blog I wrote recently about having a cigar at New York's Explorer's
Club got me thinking about smoking venues and the idea that where—and
when—you smoke can be as important as what you smoke.
The aforementioned smoking experience was so good because it was a) virtually unplanned (cigar serendipity is always a delight), b) enjoyed with friends and a whisky (don't get me started on the latter) and c) partaken in a classic smoking atmosphere (the clubby ambience of a venerable old institution).
Was that the perfect smoking situation? I would say, “Yes,” except that I’ve enjoyed cigars in many contexts that were far different from that and which I also might regard as perfect. (At least I’m not ready to assess the relative merits each and declare one better than the other.) Does the Explorer’s Club experience beat smoking a cigar alone on my deck? It did that night, but many’s the time I want that solitude and am unwilling to share it.
In the early days of Cigar Aficionado, we ran a column called “Great Moments” in which readers would write about their prize cigar experiences. So many of them described idyllic scenes like climbing to the top of mountain and breaking out a long-saved Cuban or one-on-one bonding (especially of the father-and-son variety) over Corona Gordas, that I wondered if I were completely insensitive because I also treasured situations that were more clamorous. As well as the philosophical smoking moment, I also enjoy nothing better than playing cards or pool with a bunch of guys who are just shooting the shit while smoking up the joint to their hearts content. Could the two truths coexist?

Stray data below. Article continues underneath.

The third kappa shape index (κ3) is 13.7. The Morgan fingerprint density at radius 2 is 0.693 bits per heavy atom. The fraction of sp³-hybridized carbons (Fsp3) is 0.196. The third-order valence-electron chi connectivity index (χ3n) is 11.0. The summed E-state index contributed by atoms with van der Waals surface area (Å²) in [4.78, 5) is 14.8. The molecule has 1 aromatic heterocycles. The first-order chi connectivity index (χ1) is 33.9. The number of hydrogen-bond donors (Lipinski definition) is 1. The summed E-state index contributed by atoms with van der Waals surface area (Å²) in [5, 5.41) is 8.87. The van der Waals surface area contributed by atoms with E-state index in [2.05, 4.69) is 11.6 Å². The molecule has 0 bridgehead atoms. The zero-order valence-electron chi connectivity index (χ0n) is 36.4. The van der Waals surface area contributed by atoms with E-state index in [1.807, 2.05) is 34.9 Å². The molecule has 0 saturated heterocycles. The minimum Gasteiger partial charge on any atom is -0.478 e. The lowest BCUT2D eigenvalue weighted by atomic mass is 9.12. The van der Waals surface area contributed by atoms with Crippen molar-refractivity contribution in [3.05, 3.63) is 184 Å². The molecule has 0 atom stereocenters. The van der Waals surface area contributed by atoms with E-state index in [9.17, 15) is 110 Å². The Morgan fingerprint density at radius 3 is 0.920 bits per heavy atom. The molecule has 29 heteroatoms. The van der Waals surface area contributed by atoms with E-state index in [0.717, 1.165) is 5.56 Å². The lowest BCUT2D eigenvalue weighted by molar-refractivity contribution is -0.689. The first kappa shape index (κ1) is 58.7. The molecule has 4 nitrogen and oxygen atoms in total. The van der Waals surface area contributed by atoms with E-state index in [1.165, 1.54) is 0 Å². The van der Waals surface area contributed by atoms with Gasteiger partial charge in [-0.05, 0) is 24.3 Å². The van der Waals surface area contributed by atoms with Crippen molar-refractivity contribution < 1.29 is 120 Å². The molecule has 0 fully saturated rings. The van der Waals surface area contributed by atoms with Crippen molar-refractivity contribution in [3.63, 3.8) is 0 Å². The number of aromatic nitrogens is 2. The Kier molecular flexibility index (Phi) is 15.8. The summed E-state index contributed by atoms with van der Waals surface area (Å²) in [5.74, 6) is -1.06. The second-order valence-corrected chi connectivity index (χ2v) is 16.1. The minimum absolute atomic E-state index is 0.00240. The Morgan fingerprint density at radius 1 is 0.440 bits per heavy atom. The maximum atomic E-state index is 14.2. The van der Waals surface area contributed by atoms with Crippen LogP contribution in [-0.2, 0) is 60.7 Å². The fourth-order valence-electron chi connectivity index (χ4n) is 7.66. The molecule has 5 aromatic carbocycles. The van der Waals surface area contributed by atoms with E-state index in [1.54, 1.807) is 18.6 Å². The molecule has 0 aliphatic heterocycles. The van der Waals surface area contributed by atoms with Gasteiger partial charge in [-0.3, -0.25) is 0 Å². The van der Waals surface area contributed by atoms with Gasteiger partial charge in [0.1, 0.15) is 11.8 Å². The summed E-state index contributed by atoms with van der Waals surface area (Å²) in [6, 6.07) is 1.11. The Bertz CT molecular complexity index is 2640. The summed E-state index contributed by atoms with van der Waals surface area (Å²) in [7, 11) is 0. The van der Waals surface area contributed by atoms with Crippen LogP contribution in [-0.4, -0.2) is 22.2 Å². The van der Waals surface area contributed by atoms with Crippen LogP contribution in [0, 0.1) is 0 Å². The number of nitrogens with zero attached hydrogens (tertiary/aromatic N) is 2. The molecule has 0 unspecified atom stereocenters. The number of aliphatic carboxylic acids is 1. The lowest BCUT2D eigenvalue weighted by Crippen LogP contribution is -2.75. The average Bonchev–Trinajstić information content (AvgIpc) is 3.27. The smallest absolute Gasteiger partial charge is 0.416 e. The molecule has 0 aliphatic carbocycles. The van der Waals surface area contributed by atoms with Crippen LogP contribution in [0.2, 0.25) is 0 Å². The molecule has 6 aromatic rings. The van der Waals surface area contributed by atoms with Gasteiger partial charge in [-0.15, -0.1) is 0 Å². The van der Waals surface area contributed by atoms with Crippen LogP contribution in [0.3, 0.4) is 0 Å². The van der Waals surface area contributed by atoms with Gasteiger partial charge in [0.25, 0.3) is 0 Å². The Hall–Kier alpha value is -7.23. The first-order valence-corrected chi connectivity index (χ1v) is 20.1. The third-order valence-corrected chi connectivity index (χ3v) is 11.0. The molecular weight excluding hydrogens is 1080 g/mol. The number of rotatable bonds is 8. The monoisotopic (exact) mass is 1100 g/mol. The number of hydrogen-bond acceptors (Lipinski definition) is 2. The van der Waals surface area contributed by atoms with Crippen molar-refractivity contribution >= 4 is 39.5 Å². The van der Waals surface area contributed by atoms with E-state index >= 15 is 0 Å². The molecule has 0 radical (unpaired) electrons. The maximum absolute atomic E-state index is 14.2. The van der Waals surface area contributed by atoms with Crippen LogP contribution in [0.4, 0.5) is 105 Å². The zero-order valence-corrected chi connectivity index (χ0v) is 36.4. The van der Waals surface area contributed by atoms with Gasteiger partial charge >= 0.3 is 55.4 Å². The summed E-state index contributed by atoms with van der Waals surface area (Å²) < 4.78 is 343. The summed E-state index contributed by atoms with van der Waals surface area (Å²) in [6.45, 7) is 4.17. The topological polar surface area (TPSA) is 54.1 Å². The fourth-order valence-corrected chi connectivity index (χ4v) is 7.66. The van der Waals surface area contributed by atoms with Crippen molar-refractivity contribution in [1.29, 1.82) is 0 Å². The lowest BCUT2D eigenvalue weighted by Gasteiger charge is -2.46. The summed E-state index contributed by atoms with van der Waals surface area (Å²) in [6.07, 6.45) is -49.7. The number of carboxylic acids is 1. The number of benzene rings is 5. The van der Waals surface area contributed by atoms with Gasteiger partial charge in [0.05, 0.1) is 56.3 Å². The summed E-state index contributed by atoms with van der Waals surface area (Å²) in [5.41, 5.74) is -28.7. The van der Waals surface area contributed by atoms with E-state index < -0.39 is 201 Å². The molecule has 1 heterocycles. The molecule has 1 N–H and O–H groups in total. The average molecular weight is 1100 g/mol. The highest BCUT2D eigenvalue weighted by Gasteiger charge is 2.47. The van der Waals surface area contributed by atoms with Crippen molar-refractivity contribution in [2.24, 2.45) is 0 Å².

Years ago, I wrote a Cigar Aficionado article about what were essentially the cigar rooms of the rich and famous. I discovered that the smoke-atoriums installed at some of the great Gilded Age estates were all different. Some were little dens meant for a maximum two people to smoke in peace while dressed in smoking jacket and fez. Others were great halls where the male contingent of a large banquet would take their postprandial cigar and Cognac, dressed in white tie and tails. Obviously, both worked or they wouldn’t have built a mansion around each idea. Different strokes—or should I say stokes—for different folks.
But what really convinced me that great smoking can be done in a huge range of venues was when I arrived at my first Big Smoke. It was the polar opposite of a cigar enjoyed in pensive isolation. This was two thousand of my soon-to-be best friends proudly brandishing lit cigars, bonding over them and celebrating their right to smoke them together. You couldn’t get a serious thought in edgewise. And I loved it. I marched in knowing two things: a) I was going to have a great time regardless of the particular cigar I smoked and b) my suit would need dry cleaning at the end of the night.
Since that day, some 15 years ago, I’ve gone to dozens of Big Smokes and they’ve never failed to elicit the same sense of excitement. I still felt it two weeks ago at the Big Smoke Las Vegas and I fully expect the same experience on November 30 when I go to another Big Smoke, this one in New York.
When all is done, I will still crave that cigar on my deck by myself—especially when I’m done being Santa Claus. But that’s part of the beauty of cigar smoking. Not only does it bring different people together, but it allows for enjoyment in a spectrum of contradictory conditions. Smoke ‘em if you got ‘em—whatever the situation.
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